Thursday, January 5, 2012

Two Day versus One Day Rides

Sinatra & I at the Washoe Valley Ride 2006 - our first two day 50

Endurance Granny posted some questions on her blog, and I thought I'd take them time to answer them here:

How is riding back to back LD's different than riding a 50 as far as the stress on the horse? I know that sometimes people start their horses on 50's and never do the LD thing so the horse learns that they don't quit at 25 miles, learns to appreciate eating and drinking. So how is having a horse do two 25's over a weekend harder than doing 50 in a day. I'm actually weighing what I want to do as far as LD vs. Endurance. So is a 2 day slow 25 any worse than just starting out on 50 in the first place? The same?

Personally, I've found the two-day rides to be a good indicator of if my horse is ready to move up to that distance for a single day. For example, I completed a two-day 25/25 before trying my and my horse's first 50, and a two-day 50/50 before trying our first 100. How my horse performed at the end of the second day was a good indicator to me if he was ready for the longer distance at once.

As far as which is easier/harder for the horse, I think that doing the distance in one day is harder, simply because they do not have the evening in between to recover.  As a new RIDER starting out in the sport, doing the two-day rides gave me the confidence in our ability to complete the distance.  With my second horse, and more miles under my own personal belt, I felt less of a need to start with the shorter distances and/or back-to-back rides.  I now knew what it took to 1) condition my horse for the distance, 2) how to pace to finish the ride, and 3) what type of attitude/feel/conditioning to look for at the completion of our shorter rides, to be able to gauge how ready he was for the longer ones.  Even those horses that are starting in 50's officially, have generally already had at least LD-distance training rides.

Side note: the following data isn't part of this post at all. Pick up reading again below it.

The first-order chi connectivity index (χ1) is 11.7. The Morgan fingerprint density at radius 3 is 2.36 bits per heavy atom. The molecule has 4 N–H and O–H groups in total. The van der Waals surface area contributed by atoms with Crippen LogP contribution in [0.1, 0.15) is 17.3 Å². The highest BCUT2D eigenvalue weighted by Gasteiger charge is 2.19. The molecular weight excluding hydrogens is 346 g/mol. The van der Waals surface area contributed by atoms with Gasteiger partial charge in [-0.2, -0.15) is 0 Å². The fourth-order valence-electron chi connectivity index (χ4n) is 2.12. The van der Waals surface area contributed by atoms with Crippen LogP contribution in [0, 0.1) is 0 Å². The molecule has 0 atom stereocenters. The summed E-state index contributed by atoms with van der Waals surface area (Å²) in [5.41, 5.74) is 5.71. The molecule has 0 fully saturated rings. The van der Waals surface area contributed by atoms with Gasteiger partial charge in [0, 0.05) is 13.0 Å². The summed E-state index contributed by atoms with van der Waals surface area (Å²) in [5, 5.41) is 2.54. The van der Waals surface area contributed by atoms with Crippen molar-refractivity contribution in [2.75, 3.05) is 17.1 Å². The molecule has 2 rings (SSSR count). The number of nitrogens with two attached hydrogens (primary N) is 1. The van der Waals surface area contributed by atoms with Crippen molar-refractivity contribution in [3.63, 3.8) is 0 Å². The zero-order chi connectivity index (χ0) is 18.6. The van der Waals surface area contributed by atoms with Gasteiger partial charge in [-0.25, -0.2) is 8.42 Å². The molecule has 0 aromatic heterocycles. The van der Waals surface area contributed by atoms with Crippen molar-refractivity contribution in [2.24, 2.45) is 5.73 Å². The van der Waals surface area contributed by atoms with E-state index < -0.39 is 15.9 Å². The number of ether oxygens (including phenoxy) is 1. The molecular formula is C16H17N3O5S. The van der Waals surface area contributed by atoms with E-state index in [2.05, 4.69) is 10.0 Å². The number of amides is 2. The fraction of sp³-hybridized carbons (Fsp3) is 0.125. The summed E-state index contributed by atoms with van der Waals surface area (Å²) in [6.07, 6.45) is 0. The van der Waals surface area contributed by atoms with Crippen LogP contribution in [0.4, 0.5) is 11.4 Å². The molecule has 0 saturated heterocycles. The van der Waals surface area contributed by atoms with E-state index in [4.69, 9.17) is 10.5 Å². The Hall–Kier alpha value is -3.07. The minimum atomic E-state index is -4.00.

How is your preparation different for a 50 (compared to an LD) as far as your weekly mileage and LSD in initially legging up a green horse?

I want my horse to be able to comfortably and easily be able to complete at least half of the goal distance before I move them up.  That means in order to finish a LD, I would expect my horse to be able to handle at least a 15-mile training ride.  I don't expect them to be pulling-on-the-reins fresh when they finish, but rather to still have plenty of forward impulsion when asked and be EDPP (eating, drinking, peeing, pooping) well and bright-eyed and alert.  For a 50, I would expect my horse to be able to complete 25-miles feeling the same.  Personally, I would rather get in one good LONG ride per week, than several shorter ones.  I'm often pretty strapped for free-time, and quite often only ride once or twice a week.  My horses have been able to be successful with this schedule of being ridden long when we go out (see distance recommendations above) and being ridden conservatively at the actual rides.  If you only have 4 hours a week to ride, better to cobble that together into one single session, than 4 shorter ones.  I wouldn't ride more miles than my goal distance per week, and would make shorter rides faster and hard to maximize the training benefit.  Personally, I feel that many/most newbie's horses are over-ridden rather than under-conditioned.  Rest can be just as, or more, important than the training.

I did a post about low mileage training a bit ago, you can find it here:  Low Mileage Training


**Posting and/or updating posts here on occassion with a picture so I can add to my Endurance - The Ride of a Lifetime Pinterest board, which is where I'm also compiling some Endurance 101 Clinic ideas.  Original article source will be linked when applicable.

2 comments:

~Endurance Granny said...

Permission to cross post?

Thank you that was actually very helpful to me.

~E.G.

~ C said...

Of course! I was going to send you the link as a comment to your post. =) You beat me too it since I had this pre-scheduled.

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